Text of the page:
Reaction to first gay companion on Doctor Who is ‘nonsense,’ says showrunner Steven Moffat
Doctor Who showrunner Steven Moffat has called reactions to the news the show will have its first gay companion “nonsense”.
Last week, the BBC announced that Pearl Mackie’s character Bill Potts will come out in the second line of dialogue when the show returns on April 15.
Mackie told the BBC that the move “shouldn’t be a big deal in the 21st century,” but added that “representation is important, especially on a mainstream show.”
Speaking about Mackie’s comments after a private screening of the series premiere, Moffat said: “When she did that interview we didn’t know there was going to be all of that fuss.
“And in a way, there shouldn’t be, that’s kind of nonsense.”
Fans heaped praise on the show after the decision was made public, and the excitement generated was enough to place Doctor Who at the forefront of the national consciousness.
me: nah im done with doctor who
doctor who: bill is gay
— abbie? (@abbiecresta) March 31, 2017
the doctor who companion is such an iconic role and it's going to be a gay black girl pic.twitter.com/igX0InXgeT
— beth (@chysalex) March 31, 2017
me: doctor who's so boring now
doctor who: the new companion's gay
— ?matt ? (@MattEvuns) March 31, 2017
But Moffat rejected this praise, saying that “just to be clear, we are not expecting any kind of round of applause or pat on the back for that; that is the minimum level of representation you should have on television”.
The Emmy Award-winning producer added that “the correct response should be: ‘What took you so long?’
“We didn’t expect all the fuss, so the fuss stops now.”
Referring to a group of schoolchildren in the first row of the screening, he said they were “much, much wiser than our generation.”
Moffat, whose co-showrunner Russell T Davies said last month that gay people are “better and cleverer” than other people, said the students’ reactions would be: “’What the hell of a fuss are you making?’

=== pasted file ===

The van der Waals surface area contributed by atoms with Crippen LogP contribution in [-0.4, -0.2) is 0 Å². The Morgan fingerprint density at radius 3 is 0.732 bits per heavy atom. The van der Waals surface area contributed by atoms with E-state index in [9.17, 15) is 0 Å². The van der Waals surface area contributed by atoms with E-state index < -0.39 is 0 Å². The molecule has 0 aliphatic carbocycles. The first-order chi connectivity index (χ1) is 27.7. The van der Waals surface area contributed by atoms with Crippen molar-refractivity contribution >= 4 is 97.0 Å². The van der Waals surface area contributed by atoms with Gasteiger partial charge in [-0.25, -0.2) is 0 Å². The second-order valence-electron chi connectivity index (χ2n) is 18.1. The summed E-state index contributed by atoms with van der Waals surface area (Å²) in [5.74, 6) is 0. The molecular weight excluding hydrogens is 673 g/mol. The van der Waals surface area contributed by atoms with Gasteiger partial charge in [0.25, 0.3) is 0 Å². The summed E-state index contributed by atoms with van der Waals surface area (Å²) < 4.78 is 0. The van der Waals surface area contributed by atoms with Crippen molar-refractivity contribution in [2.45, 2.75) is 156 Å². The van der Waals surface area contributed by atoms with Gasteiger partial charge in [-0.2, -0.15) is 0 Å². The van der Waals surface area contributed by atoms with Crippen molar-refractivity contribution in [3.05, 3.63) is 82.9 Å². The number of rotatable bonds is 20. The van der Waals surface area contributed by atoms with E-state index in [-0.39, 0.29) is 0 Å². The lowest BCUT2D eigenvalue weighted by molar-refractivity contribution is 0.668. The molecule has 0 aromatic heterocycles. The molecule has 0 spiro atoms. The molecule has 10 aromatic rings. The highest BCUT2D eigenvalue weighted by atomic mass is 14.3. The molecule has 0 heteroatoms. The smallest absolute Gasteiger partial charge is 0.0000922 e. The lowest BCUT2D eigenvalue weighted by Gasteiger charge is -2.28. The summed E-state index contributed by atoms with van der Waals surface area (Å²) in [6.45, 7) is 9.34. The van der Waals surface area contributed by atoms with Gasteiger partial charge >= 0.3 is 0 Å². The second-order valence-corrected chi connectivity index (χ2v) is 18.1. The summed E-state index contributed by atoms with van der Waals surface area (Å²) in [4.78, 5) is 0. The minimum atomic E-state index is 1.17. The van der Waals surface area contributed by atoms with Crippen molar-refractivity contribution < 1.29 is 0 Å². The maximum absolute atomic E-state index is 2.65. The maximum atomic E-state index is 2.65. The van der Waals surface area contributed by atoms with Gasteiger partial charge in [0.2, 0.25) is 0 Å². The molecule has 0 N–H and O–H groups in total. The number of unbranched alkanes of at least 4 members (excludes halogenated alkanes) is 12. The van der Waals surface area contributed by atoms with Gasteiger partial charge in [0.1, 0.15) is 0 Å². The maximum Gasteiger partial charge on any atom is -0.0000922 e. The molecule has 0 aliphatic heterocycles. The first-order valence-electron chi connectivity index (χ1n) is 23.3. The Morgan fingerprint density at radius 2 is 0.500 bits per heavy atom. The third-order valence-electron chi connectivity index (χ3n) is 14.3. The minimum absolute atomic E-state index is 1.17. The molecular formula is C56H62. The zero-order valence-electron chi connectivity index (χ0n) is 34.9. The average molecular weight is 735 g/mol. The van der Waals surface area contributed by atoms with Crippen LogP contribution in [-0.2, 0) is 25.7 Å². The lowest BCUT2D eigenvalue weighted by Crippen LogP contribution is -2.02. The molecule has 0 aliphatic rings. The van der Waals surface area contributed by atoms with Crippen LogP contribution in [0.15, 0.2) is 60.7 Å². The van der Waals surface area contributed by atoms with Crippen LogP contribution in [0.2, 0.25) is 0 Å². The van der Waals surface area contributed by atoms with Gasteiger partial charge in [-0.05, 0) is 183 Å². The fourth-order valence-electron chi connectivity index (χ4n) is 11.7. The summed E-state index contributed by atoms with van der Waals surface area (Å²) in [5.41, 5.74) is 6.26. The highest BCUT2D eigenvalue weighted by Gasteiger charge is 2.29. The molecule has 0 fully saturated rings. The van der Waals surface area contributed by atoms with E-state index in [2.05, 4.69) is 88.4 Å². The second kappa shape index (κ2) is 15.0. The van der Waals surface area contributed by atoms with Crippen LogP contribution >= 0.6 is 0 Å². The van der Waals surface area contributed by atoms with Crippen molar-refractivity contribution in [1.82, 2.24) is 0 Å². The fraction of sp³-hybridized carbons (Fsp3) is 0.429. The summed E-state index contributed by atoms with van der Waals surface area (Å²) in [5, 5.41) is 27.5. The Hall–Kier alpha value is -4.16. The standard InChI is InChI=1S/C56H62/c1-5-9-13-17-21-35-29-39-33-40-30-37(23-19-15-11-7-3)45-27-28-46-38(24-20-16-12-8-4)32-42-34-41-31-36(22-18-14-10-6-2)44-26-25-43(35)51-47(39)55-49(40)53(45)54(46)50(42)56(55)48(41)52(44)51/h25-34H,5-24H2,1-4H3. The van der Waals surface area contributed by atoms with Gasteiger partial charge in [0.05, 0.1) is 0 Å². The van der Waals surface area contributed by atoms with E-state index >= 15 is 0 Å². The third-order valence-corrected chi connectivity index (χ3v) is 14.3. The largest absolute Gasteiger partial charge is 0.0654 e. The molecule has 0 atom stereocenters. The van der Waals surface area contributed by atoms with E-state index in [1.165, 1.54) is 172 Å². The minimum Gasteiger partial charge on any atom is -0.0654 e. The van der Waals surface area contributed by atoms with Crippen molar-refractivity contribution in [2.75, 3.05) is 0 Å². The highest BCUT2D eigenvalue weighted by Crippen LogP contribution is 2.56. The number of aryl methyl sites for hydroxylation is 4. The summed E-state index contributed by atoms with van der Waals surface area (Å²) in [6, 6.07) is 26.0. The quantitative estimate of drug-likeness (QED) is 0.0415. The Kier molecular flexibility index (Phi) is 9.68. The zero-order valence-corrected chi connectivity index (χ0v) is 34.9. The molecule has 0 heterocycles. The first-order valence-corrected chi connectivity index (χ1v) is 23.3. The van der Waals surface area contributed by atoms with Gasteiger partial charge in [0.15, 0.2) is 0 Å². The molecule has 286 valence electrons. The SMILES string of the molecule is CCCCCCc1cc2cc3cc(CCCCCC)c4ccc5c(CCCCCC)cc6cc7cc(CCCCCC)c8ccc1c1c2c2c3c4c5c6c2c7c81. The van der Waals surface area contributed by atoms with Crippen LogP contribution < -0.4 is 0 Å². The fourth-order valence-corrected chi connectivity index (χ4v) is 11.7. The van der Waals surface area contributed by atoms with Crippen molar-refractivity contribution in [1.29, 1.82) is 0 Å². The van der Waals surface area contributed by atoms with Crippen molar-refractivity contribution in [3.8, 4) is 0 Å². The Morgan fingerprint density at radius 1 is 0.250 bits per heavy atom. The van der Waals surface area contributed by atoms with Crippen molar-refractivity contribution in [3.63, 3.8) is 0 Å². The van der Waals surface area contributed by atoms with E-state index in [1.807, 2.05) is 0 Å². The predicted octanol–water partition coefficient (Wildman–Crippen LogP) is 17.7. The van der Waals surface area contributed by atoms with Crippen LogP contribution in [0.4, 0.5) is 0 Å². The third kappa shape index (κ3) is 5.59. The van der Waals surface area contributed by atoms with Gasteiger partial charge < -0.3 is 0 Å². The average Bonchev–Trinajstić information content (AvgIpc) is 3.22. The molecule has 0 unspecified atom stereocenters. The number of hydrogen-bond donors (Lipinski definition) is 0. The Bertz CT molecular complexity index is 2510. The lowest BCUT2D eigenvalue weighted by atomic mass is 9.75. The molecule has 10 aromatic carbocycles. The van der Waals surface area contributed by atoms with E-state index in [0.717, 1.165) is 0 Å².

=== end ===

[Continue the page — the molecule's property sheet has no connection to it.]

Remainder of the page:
“They don’t understand. ‘You just did a headline out of someone being a fairly average person. What are you talking about?’”
Moffat, who also co-created and wrote for another hit BBC show, Sherlock, said it was “important we don’t make a big fuss of this in a children’s show that communicates directly with children”.
“You don’t want young kids who regard themselves as normal and happen to fancy their own gender – we don’t want to make them feel as if they are some kind of special case,” he added.
He then joked: “That’s frightening, and journalists: it is not your job to frighten children. It is my job.”
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LGBT characters have featured in the series before, including John Barrowman’s Captain Jack and River Song, but Potts will be the most prominent in the show’s history.
Mackie takes over as the new companion after Jenna Coleman’s exit from the show.
She said it was “kind of insane” to be the centre of attention, as she has been ever since she was announced as the new companion last year.
“I remember watching TV as a young mixed race girl not seeing many people who looked like me, so I think being able to visually recognise yourself on screen is important,” she added.
“[Being gay] is not the main thing that defines her character – it’s something that’s part of her and something that she’s very happy and very comfortable with.”